After restarting Visual Studio the find functionality worked again like I was used to.


Creating a login page with ASP.Net MVC 3 (using the Razor view engine)

In case you want to develop websites with Visual Studio, you should investigate about the MVC (model - view - controller) plugin. MVC is actually a design pattern. Combined with the Razor view engine (MVC 3) you can separate data, business logic and presentation very easily and code maintenance is very easy. I followed the Nerddinner tutorial for MVC 1.0 and learned quite a lot from it. MVC 1.0 didn't use the newer Razor view engine, however it's still worth reading this tutorial. There's also a newer tutorial on the Nerddinner site. This site has also good ASP.Net MVC3 introductions and several videos.

Entity framework and Linq can be used to connect your ASP.Net MVC application to a database. Automapper and NHibernate (ORM - object relational mapper) and Micro ORM's: Dapper (simple object mapper for .Net), Massive, PetaPoco, Simple.Data and FluentData are also commonly used.

I watched and enjoyed the following video's on YouTube that explains very clearly how you can build your own login page using MVC. I also made this project on my computer and learned a lot while doing so.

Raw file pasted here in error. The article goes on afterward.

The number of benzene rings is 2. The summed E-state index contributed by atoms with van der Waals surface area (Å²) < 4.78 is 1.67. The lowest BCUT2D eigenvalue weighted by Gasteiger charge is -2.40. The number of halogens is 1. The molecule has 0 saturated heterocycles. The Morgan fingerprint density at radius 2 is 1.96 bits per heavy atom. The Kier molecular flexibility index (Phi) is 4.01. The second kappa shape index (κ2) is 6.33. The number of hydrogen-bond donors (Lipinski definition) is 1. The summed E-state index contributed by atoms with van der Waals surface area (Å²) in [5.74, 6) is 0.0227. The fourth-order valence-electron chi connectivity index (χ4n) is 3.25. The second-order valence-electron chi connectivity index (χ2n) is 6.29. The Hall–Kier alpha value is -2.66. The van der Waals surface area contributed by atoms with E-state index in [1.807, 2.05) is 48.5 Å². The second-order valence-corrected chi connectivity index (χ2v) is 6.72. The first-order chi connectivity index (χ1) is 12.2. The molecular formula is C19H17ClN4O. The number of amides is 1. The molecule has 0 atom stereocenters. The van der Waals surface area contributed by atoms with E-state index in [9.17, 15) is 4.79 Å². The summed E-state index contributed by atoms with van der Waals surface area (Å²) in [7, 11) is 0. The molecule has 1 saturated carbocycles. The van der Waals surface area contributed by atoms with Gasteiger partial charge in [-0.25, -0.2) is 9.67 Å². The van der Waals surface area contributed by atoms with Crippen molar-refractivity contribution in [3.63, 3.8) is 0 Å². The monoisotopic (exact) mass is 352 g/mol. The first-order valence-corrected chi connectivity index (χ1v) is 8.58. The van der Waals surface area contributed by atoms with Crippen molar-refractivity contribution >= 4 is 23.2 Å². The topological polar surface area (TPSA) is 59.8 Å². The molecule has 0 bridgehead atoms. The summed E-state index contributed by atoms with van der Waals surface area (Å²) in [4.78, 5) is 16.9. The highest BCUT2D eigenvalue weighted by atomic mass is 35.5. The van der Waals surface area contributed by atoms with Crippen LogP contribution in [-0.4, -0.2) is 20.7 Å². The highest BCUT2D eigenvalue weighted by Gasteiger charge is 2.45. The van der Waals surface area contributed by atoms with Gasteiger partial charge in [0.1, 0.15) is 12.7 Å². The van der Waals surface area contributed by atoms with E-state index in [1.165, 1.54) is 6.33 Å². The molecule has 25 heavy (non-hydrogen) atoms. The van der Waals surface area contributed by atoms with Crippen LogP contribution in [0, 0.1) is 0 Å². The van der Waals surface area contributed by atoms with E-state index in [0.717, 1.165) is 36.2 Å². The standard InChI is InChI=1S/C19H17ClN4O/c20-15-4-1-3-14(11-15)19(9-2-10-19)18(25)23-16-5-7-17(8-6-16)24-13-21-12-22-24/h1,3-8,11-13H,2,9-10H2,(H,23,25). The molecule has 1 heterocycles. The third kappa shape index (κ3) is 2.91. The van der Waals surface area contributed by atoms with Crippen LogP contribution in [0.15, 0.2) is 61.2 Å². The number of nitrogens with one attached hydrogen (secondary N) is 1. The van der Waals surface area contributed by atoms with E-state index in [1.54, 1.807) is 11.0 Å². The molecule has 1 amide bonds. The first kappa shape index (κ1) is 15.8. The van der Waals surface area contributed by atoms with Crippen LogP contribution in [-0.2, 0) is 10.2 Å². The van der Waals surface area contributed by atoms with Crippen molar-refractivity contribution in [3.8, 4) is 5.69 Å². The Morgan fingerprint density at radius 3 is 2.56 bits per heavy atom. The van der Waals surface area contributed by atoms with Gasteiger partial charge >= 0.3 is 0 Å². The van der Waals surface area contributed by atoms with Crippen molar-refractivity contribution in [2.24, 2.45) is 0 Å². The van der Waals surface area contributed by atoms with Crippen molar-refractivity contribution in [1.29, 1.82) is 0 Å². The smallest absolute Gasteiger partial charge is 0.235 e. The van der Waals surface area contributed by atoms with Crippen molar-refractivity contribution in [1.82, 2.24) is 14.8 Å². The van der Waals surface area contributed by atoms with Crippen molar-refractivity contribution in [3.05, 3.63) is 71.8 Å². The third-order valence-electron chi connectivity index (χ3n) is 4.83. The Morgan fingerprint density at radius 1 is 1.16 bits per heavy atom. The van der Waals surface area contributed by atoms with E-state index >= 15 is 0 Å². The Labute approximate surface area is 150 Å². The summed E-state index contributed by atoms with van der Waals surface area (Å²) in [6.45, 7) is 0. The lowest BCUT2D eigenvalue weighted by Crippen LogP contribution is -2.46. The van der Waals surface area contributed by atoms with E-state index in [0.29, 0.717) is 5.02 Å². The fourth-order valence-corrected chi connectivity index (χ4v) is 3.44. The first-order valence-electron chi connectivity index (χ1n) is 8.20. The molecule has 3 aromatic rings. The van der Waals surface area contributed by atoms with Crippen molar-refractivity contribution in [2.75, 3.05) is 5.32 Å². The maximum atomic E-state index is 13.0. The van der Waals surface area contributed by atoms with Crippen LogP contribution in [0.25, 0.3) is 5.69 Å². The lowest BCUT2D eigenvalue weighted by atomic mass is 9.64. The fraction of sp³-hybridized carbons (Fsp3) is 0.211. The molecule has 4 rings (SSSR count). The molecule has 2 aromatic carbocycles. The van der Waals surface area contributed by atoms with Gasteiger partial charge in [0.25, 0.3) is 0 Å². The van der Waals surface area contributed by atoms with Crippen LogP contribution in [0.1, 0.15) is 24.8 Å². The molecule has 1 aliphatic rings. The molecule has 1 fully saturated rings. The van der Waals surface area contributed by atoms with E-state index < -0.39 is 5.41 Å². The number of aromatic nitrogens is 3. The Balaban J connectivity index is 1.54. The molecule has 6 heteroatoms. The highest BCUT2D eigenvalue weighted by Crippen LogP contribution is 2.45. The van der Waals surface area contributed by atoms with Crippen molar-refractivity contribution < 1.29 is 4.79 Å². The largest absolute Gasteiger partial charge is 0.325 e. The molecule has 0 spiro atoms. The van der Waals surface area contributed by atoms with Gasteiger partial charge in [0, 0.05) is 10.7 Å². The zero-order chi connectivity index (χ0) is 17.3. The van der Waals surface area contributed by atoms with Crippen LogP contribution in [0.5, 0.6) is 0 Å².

MVC and MVC Grids in a webshop

For a general introduction into MVC look here.

Building a webshop: for us performance comes first, then the looks!

At work we're building a webshop which has to be capable of displaying thousands of rows of data. We used Silverlight for the webshop, however our customers were not happy with the performance. Now we're back to Asp.Net and were using a DevExpress grid, and still performance was not good enough (while using paging, 80 rows on a page). We found out the it was not the amount of data that was transferred from the server to the client, but the rendering of the table especially in Internet Explorer was very slow. In Chrome and Firefox the perfomance was a little better.

It seemed to come from the amount of Javascript generated by the DevExpress grid. Especially when we loaded more than 100 rows at a time with an older computer (XP with 256 Mb of RAM). It looked like IE had to make a lot of calculations in order to render the grid properly, CPU was for a long time near 100% for Internet Explorer activity, while the Fiddler webdebugger tool showed that the data was already transferred from the server to the client.